Migrant labourers more prone to contagious diseases

KUMARHATTI: The health department time to time health camps to monitor the situation notwithstanding, the migrant labourers in this area is more prone to various contagious diseases. The maximum number of patients in TB Sanatorium, Dharampur 4-km from here and nearby Leprosy Hospital, Mandhodhar was consisted of migrant labourers. The same is the case with children of labourers who lack proper care and suffer from various diseases.

The town and its surrounding area has good chunk of migrant labourers population mostly Nepalese who are involved in contract farming, selling local vegetable produce along highway and doing daily wages in construction and other work.

Inquires revealed that the unhygienic living conditions and poor food diet were main reason behind the problem. The most common disease among migrant labourers’ children was measles. On an average every third child of migrant labourers was seemed to be hit by the measles. What makes the matters worse is the tendency among labourers to rush to quacks for treatment. The quacks may provide relief for a short term but they harmed in the long term.

The use of unsafe water for want of quality drinking water, inferior quality of food and lack of nutrition knowledge are the main reasons behind poor health of migrant labourers, remarks a doctor in the local health center.

Ironically the migrant labourers are even hard to convince about administer the free pulse polio drops to their wards, remarked another doctor. Their poor economic conditions also prevent them from getting normal medical treatment, doctor points out.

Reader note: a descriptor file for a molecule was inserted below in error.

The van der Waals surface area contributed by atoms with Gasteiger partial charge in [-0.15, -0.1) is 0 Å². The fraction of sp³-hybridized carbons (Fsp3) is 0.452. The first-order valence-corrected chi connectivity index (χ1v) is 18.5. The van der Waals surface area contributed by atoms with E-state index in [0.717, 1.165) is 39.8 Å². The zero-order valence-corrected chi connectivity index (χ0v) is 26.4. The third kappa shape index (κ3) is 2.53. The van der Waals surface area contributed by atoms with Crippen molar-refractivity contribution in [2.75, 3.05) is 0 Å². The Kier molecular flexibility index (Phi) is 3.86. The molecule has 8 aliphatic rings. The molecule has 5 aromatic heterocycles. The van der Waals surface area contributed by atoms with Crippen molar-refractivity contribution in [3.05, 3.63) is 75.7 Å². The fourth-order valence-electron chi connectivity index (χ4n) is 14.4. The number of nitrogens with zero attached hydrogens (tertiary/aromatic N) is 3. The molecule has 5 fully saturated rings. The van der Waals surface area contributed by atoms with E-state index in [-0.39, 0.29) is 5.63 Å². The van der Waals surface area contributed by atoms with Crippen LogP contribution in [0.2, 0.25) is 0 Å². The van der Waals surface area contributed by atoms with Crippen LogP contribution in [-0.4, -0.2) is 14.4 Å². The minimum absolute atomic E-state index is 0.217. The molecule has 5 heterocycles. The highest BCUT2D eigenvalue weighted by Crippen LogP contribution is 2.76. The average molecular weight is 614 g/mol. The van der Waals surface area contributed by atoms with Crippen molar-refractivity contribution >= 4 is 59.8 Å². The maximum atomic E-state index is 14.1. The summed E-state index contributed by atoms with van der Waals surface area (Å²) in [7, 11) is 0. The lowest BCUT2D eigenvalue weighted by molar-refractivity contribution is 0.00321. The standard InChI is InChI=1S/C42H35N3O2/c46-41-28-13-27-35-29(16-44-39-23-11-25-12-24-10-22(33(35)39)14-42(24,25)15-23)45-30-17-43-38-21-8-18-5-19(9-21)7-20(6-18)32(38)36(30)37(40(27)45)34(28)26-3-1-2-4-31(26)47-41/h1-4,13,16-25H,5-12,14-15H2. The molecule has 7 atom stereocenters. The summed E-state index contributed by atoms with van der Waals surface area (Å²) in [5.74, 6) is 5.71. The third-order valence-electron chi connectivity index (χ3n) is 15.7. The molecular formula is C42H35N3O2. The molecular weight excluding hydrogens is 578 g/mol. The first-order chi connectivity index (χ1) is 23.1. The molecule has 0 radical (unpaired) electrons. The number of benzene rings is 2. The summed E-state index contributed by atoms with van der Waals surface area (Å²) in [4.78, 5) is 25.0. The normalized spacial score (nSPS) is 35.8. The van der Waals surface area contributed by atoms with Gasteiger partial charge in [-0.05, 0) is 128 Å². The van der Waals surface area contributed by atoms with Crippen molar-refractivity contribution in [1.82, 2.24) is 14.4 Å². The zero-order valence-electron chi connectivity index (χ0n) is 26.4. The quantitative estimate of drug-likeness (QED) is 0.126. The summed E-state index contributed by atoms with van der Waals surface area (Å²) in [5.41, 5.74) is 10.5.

The tuberculosis is a most common disease among migrant labourers who work and live in very unhealthy conditions, says a doctor at TB Sanatorium, Dharampur. Moreover the labourers usually keep shifting their abode depending upon the availability of work. This lead to the failure to maintain the minimum standard of hygienic living standard, the doctor maintains.

At a district-level weeklong leprosy elimination campaign launched by the Solan District Leprosy Society few years back, all 17 cases were happened to be those of the migrant labourers.

In order to check the disease and giving full course of treatment, on-the-spot medical facilities have been ensured for labourers but their shifting of places regularly make them more vulnerable to the disease, asserts in-charge of Leprosy Hospital, Mandhodhar.

Interestingly the most of the labourers bring with them diseases of their respective areas that are quite uncommon in hilly areas, points out a local social worker.

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